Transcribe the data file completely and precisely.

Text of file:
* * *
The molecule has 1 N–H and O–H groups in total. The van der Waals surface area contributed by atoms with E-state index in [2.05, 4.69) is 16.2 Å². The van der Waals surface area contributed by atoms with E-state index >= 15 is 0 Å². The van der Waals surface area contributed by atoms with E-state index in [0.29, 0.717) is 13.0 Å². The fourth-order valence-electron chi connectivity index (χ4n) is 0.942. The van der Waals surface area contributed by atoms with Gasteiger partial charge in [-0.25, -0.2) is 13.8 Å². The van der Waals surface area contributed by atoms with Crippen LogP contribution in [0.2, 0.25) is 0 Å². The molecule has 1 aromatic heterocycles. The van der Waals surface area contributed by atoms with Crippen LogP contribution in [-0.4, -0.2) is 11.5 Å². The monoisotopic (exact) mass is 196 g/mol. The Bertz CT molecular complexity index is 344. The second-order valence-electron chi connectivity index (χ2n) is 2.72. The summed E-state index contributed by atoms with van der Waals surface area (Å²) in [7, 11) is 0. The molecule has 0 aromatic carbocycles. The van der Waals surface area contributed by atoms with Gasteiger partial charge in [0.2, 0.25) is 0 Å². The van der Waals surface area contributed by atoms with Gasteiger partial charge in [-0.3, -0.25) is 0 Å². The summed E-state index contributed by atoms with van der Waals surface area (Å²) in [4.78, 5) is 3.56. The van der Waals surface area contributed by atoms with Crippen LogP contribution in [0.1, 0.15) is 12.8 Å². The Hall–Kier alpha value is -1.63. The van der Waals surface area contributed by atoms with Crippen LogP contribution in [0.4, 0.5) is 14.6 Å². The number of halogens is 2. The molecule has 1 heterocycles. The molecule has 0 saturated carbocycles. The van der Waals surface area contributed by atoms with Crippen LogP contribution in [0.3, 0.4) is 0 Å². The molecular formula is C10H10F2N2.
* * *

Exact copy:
The molecule has 1 N–H and O–H groups in total. The van der Waals surface area contributed by atoms with E-state index in [2.05, 4.69) is 16.2 Å². The van der Waals surface area contributed by atoms with E-state index >= 15 is 0 Å². The van der Waals surface area contributed by atoms with E-state index in [0.29, 0.717) is 13.0 Å². The fourth-order valence-electron chi connectivity index (χ4n) is 0.942. The van der Waals surface area contributed by atoms with Gasteiger partial charge in [-0.25, -0.2) is 13.8 Å². The van der Waals surface area contributed by atoms with Crippen LogP contribution in [0.2, 0.25) is 0 Å². The molecule has 1 aromatic heterocycles. The van der Waals surface area contributed by atoms with Crippen LogP contribution in [-0.4, -0.2) is 11.5 Å². The monoisotopic (exact) mass is 196 g/mol. The Bertz CT molecular complexity index is 344. The second-order valence-electron chi connectivity index (χ2n) is 2.72. The summed E-state index contributed by atoms with van der Waals surface area (Å²) in [7, 11) is 0. The molecule has 0 aromatic carbocycles. The van der Waals surface area contributed by atoms with Gasteiger partial charge in [0.2, 0.25) is 0 Å². The van der Waals surface area contributed by atoms with Gasteiger partial charge in [-0.3, -0.25) is 0 Å². The summed E-state index contributed by atoms with van der Waals surface area (Å²) in [4.78, 5) is 3.56. The van der Waals surface area contributed by atoms with Crippen LogP contribution in [0.1, 0.15) is 12.8 Å². The Hall–Kier alpha value is -1.63. The van der Waals surface area contributed by atoms with Crippen LogP contribution in [0.4, 0.5) is 14.6 Å². The number of halogens is 2. The molecule has 1 heterocycles. The molecule has 0 saturated carbocycles. The van der Waals surface area contributed by atoms with Crippen LogP contribution in [0.3, 0.4) is 0 Å². The molecular formula is C10H10F2N2.